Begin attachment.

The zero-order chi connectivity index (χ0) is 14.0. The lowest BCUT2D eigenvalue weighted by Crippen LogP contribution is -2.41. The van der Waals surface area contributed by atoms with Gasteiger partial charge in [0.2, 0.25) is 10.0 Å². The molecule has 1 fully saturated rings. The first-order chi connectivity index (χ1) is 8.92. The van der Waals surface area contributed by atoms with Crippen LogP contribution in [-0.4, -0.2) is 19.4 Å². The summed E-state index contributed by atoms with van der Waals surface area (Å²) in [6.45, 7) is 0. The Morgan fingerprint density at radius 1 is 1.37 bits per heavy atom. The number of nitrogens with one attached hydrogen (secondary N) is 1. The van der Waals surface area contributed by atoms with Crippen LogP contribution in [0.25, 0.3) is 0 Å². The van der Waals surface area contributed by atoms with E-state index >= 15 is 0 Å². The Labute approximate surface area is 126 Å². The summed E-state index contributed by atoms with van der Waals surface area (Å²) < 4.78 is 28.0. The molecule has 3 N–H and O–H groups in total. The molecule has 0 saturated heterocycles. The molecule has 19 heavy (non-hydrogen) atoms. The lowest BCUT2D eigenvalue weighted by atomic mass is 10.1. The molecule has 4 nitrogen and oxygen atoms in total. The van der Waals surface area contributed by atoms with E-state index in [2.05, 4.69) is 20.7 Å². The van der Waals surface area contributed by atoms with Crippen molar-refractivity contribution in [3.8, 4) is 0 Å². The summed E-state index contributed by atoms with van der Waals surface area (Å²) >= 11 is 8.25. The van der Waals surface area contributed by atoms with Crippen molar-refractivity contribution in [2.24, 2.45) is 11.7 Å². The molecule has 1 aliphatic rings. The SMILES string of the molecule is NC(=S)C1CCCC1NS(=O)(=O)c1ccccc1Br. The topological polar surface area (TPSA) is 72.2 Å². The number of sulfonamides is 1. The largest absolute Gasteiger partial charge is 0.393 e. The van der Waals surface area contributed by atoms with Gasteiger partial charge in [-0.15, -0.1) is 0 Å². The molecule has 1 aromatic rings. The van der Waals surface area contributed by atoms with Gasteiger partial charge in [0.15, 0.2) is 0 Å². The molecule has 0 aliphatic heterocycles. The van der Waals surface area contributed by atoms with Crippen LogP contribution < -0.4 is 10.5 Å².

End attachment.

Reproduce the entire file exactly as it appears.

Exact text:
The zero-order chi connectivity index (χ0) is 14.0. The lowest BCUT2D eigenvalue weighted by Crippen LogP contribution is -2.41. The van der Waals surface area contributed by atoms with Gasteiger partial charge in [0.2, 0.25) is 10.0 Å². The molecule has 1 fully saturated rings. The first-order chi connectivity index (χ1) is 8.92. The van der Waals surface area contributed by atoms with Crippen LogP contribution in [-0.4, -0.2) is 19.4 Å². The summed E-state index contributed by atoms with van der Waals surface area (Å²) in [6.45, 7) is 0. The Morgan fingerprint density at radius 1 is 1.37 bits per heavy atom. The number of nitrogens with one attached hydrogen (secondary N) is 1. The van der Waals surface area contributed by atoms with Crippen LogP contribution in [0.25, 0.3) is 0 Å². The van der Waals surface area contributed by atoms with E-state index >= 15 is 0 Å². The Labute approximate surface area is 126 Å². The summed E-state index contributed by atoms with van der Waals surface area (Å²) < 4.78 is 28.0. The molecule has 3 N–H and O–H groups in total. The molecule has 0 saturated heterocycles. The molecule has 19 heavy (non-hydrogen) atoms. The lowest BCUT2D eigenvalue weighted by atomic mass is 10.1. The molecule has 4 nitrogen and oxygen atoms in total. The van der Waals surface area contributed by atoms with E-state index in [2.05, 4.69) is 20.7 Å². The van der Waals surface area contributed by atoms with Crippen molar-refractivity contribution in [3.8, 4) is 0 Å². The summed E-state index contributed by atoms with van der Waals surface area (Å²) >= 11 is 8.25. The van der Waals surface area contributed by atoms with Crippen molar-refractivity contribution in [2.24, 2.45) is 11.7 Å². The molecule has 1 aliphatic rings. The SMILES string of the molecule is NC(=S)C1CCCC1NS(=O)(=O)c1ccccc1Br. The topological polar surface area (TPSA) is 72.2 Å². The number of sulfonamides is 1. The largest absolute Gasteiger partial charge is 0.393 e. The van der Waals surface area contributed by atoms with Gasteiger partial charge in [-0.15, -0.1) is 0 Å². The molecule has 1 aromatic rings. The van der Waals surface area contributed by atoms with Gasteiger partial charge in [0.15, 0.2) is 0 Å². The molecule has 0 aliphatic heterocycles. The van der Waals surface area contributed by atoms with Crippen LogP contribution < -0.4 is 10.5 Å².